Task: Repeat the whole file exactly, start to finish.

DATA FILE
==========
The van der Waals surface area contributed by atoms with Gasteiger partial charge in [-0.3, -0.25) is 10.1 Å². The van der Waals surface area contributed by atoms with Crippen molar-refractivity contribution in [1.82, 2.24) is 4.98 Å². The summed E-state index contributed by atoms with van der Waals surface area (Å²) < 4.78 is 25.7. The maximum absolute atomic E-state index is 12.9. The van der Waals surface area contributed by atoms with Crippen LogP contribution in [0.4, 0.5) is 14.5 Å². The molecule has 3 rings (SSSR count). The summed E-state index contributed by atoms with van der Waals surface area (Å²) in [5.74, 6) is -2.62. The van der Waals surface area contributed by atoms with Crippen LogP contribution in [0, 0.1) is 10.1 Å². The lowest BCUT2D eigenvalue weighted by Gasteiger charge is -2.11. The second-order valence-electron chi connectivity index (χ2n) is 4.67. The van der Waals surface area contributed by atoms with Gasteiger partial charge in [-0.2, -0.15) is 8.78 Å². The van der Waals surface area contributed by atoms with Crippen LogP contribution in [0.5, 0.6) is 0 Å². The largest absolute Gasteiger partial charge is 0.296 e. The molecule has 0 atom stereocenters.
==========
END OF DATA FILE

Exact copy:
The van der Waals surface area contributed by atoms with Gasteiger partial charge in [-0.3, -0.25) is 10.1 Å². The van der Waals surface area contributed by atoms with Crippen molar-refractivity contribution in [1.82, 2.24) is 4.98 Å². The summed E-state index contributed by atoms with van der Waals surface area (Å²) < 4.78 is 25.7. The maximum absolute atomic E-state index is 12.9. The van der Waals surface area contributed by atoms with Crippen LogP contribution in [0.4, 0.5) is 14.5 Å². The molecule has 3 rings (SSSR count). The summed E-state index contributed by atoms with van der Waals surface area (Å²) in [5.74, 6) is -2.62. The van der Waals surface area contributed by atoms with Crippen LogP contribution in [0, 0.1) is 10.1 Å². The lowest BCUT2D eigenvalue weighted by Gasteiger charge is -2.11. The second-order valence-electron chi connectivity index (χ2n) is 4.67. The van der Waals surface area contributed by atoms with Gasteiger partial charge in [-0.2, -0.15) is 8.78 Å². The van der Waals surface area contributed by atoms with Crippen LogP contribution in [0.5, 0.6) is 0 Å². The largest absolute Gasteiger partial charge is 0.296 e. The molecule has 0 atom stereocenters.